In group class instruction you experience learning within a group of students, often trading partners among them.  

The quality of group class instruction is as varied as the group class offerings themselves. Here are some things to consider when choosing a group class program:

  • Is the class being taught to a particular level, i.e. beginner, intermediate, etc.?
  • Does the class specify what dances and figures will be taught?
  • Will the instructor rotate partners?
  • Is the class size limited?

If a class is not specified for a particular learning level, the beginner student will feel overwhelmed, the experienced student will be bored, and the in-between students will feel neglected because all the instructor’s attention will go towards helping the beginners catch up and trying to come up with ways to challenge the experienced dancers. Not good!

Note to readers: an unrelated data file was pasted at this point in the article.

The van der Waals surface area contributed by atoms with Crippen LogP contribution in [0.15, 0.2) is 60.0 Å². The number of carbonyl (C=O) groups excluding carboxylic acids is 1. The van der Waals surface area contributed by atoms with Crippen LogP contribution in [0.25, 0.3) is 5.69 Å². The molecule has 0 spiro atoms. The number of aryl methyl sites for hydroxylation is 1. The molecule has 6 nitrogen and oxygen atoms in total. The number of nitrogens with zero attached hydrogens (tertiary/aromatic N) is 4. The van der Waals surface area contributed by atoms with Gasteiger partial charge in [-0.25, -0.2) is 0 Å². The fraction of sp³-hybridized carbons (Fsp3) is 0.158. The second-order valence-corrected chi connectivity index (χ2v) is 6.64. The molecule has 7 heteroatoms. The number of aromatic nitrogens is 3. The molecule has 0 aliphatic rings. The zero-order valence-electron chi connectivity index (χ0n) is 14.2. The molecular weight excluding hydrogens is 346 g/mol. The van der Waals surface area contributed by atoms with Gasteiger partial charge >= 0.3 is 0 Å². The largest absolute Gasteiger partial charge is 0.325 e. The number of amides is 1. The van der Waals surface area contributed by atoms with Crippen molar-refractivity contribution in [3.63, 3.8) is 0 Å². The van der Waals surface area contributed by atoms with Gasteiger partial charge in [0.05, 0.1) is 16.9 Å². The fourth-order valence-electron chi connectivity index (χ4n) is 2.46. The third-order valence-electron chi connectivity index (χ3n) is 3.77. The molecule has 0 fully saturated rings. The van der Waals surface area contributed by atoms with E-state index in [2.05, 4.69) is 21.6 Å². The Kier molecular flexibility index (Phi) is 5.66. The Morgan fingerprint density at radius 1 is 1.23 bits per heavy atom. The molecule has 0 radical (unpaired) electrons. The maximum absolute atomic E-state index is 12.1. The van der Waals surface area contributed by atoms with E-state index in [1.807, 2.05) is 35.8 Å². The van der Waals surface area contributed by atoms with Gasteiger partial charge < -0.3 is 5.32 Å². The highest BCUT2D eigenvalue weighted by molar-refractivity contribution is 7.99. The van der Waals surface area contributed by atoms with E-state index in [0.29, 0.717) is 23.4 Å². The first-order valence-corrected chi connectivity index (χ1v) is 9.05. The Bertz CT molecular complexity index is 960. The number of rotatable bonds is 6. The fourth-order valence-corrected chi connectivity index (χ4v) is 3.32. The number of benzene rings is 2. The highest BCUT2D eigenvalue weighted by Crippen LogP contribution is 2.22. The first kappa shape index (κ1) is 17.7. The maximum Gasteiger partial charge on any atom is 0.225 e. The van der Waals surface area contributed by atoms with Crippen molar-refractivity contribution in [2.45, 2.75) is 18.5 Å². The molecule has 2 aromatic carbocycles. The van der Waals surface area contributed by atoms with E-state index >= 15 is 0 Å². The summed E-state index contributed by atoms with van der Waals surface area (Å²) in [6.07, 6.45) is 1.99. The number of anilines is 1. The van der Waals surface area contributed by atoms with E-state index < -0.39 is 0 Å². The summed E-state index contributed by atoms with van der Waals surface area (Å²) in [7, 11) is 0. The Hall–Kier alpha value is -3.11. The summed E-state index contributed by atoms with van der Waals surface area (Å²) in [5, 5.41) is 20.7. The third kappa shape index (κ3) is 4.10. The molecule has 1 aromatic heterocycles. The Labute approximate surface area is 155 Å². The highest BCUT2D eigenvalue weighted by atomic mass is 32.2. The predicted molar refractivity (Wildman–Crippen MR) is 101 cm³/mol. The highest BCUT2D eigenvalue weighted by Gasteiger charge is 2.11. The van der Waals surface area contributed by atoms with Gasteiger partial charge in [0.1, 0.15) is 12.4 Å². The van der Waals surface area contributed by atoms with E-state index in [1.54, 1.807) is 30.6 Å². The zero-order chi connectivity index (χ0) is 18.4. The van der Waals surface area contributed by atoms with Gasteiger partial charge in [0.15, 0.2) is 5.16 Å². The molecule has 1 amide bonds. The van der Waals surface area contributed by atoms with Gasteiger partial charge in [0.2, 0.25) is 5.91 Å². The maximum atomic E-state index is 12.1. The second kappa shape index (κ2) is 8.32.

Ideally, group classes are taught in courses and require students to begin at the onset. The course should have a curriculum with specific outcomes in mind. It should state the specific dance or dances that will be taught and the variations within each dance.

While many couples want to dance only with each other, it is extremely helpful in developing one’s lead/follow skills to practice with a variety of partners. This is one of the biggest benefits of group instruction. An experienced group class instructor will use a partner rotation system that will ensure fairness to everyone.